How Home Appraisals Work

Recovering From a Low Appraisal

Inflated home appraisals by Washington Mutual and other major lenders has been cited as a factor in the current housing crisis.
Inflated home appraisals by Washington Mutual and other major lenders has been cited as a factor in the current housing crisis.
Scott Olson/Getty Images

An appraisal of $249,000? The home seller learns that his $300,000 asking price is much higher than the actual property value. If you are the buyer, this figure means that the amount you can finance on the property is much lower than you expected. An appraisal value that is considerably lower than what you have offered should be a red light -- a warning that you may be paying too much for the property. So is the deal over? Is it time to panic and throw in the towel? Can anything be done?

First, take a look at what may have caused the low appraisal. It might be due to factors that the homeowner could correct, such as repairs or maintenance. If that's the case, the appraiser may be willing to take a second look and adjust the appraisal accordingly.

You always have the option to order a second appraisal. This may be a good idea if the first appraiser is inexperienced or unfamiliar with the area where the property is located. However, be sure to use an appraiser from a list recognized by the lending institution. It's possible that a second appraisal will uncover mistakes the first appraiser made. If you believe that an appraisal is simply not an accurate representation of the property's value, and the appraiser is not willing to listen to your concerns, you can go to your state's licensing agency for appraisers and file a complaint.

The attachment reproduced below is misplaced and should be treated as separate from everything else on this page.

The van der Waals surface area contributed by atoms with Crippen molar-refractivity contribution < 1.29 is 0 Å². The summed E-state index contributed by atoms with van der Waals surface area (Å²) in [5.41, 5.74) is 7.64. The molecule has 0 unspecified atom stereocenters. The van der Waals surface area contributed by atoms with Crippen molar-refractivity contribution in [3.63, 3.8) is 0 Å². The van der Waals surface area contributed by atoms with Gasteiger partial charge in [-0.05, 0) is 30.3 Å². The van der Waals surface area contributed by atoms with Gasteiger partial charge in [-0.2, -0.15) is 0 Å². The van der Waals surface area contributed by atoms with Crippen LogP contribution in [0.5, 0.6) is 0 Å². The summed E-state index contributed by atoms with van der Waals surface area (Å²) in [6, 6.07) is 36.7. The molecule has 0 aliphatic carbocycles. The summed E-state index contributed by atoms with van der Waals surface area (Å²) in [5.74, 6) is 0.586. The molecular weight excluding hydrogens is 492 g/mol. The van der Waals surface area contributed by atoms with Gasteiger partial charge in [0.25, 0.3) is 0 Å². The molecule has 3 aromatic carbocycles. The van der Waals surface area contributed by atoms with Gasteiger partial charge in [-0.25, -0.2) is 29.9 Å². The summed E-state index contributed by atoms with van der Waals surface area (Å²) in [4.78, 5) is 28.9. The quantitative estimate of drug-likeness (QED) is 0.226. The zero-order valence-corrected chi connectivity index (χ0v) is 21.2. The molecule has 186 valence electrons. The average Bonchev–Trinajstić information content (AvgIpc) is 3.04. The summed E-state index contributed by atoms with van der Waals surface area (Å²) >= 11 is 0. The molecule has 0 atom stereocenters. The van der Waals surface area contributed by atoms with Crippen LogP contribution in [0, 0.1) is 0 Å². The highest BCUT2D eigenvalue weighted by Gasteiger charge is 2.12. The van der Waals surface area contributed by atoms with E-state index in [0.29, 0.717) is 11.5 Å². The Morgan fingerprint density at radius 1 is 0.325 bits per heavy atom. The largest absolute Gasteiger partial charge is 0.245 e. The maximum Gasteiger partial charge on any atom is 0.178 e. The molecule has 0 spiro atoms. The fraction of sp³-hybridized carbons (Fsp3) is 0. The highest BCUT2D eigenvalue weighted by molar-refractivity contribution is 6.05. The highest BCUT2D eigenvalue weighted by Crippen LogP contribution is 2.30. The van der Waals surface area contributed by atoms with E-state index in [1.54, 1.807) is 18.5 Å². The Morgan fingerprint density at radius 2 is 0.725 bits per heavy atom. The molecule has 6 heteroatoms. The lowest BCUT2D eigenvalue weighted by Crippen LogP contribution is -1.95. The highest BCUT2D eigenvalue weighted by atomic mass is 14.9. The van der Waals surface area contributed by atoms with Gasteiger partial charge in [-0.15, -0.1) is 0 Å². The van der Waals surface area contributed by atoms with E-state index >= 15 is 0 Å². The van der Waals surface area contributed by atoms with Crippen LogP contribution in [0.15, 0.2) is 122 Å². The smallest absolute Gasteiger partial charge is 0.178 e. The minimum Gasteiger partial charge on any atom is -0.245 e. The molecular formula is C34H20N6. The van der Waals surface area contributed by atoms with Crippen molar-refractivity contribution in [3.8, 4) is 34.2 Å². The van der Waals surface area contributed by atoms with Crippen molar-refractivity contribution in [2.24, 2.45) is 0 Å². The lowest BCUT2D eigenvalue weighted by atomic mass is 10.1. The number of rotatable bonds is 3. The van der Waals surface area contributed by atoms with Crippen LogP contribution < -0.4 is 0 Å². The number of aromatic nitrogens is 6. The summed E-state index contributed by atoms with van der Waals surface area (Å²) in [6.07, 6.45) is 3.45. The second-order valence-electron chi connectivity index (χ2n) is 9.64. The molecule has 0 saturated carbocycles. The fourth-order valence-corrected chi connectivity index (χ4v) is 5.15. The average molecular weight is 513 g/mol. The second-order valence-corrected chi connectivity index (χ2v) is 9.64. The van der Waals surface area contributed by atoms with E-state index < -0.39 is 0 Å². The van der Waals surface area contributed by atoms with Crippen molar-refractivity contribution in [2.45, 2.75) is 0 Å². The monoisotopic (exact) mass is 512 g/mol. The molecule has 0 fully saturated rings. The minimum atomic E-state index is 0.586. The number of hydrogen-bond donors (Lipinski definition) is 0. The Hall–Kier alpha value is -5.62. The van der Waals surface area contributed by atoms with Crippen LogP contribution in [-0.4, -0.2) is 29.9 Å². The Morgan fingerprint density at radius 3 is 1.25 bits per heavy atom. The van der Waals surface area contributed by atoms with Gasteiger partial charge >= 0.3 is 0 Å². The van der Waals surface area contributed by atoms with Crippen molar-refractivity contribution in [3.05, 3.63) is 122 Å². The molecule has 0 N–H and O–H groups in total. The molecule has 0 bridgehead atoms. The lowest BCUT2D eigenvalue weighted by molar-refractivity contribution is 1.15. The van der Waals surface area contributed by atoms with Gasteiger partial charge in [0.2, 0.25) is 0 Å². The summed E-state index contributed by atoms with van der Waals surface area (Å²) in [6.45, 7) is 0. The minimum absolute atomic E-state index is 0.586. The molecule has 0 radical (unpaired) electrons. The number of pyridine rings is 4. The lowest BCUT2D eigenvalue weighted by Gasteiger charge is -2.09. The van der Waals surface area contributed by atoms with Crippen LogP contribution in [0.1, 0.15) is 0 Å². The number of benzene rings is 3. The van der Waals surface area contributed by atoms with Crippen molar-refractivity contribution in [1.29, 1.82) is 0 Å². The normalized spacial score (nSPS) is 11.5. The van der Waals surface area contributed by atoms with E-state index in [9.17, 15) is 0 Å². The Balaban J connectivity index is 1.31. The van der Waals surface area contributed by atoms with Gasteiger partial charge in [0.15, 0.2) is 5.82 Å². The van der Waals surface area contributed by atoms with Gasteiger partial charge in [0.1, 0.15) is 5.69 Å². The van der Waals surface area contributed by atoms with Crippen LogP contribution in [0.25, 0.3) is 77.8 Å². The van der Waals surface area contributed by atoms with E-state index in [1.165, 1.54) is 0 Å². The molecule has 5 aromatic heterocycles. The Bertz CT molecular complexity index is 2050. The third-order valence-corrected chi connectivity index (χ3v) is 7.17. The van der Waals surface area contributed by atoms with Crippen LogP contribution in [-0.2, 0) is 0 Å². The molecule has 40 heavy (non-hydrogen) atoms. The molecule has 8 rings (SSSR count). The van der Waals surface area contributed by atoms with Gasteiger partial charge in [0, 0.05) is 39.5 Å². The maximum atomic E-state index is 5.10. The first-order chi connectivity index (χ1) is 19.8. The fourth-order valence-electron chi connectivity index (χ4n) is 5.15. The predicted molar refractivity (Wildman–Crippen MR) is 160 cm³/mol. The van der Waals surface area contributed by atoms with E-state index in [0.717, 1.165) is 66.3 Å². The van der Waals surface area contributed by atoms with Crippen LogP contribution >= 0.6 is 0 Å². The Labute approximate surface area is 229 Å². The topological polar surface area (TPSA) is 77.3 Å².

From the lender's standpoint, however, the mortgage transaction is at a standstill until something else happens. Perhaps the seller will lower the asking price or carry a second mortgage to make up the difference. Or, as the homebuyer, you may be willing to increase your cash down payment. It's possible that both buyer and seller can negotiate compromises that will satisfy the lender.

If, however, negotiations fall through and the appraisal is still too far below what the bank is willing to finance, then there's no choice but to cancel the transaction. You probably signed a purchasing contract stating your offer for the property, but it likely contains a loan contingency. This is a statement that allows you to cancel the contract and receive any deposit you paid the seller if you can't qualify to buy the property at the agreed terms.

A home appraisal is more than just another cost added to the buyer's bottom line. It's a protection for everyone involved in the home-buying process. It will help you make a more informed decision about purchasing a home.

For more information about home appraisals and other related topics, see the links on the following page.

Related HowStuffWorks Articles

More Great Links


  • American Society of Appraisers. "Consumer Smart: Appraisal Basics." (Accessed 5/7/08)
  • Appraisal Foundation. "What's it worth: A consumer's guide to appraisal and selecting an appraiser." (Accessed 5/8/08)
  • DeSilver, Drew. "WaMu accused of pushing appraisers to inflate values." Seattle Times. 11/2/07. (Accessed 5/7/08)
  • Gormley, Michael. "Cuomo: Appraisers inflated home values." USA TODAY 11/1/2007. (Accessed 5/7/08)
  • Illinois Business Law Journal. "Fannie Mae and Freddie Mac: Setting the Industry Standard." (Accessed 5/7/08)
  • Office of Federal Housing Enterprise Oversight. "OFHEO, NY Attorney General, Fannie Mae, Freddie Mac sign agreements to combat appraisal fraud." 3/3/08. (Accessed 5/8/08)
  • Real "How much is a home worth?" (Accessed 5/7/08)
  • Schroeder, Robert. "Fannie Mae, Freddie Mac in appraisal agreement." The Wall Street Journal: Market Watch. 3/3/08. (Accessed 5/7/08)
  • U.S. Department of Housing and Urban Development. "100 Questions & Answers About Buying a New Home." (Accessed 5/7/08)
  • Wilmington Trust. "Beware of high appraisals." (Accessed 5/8/08)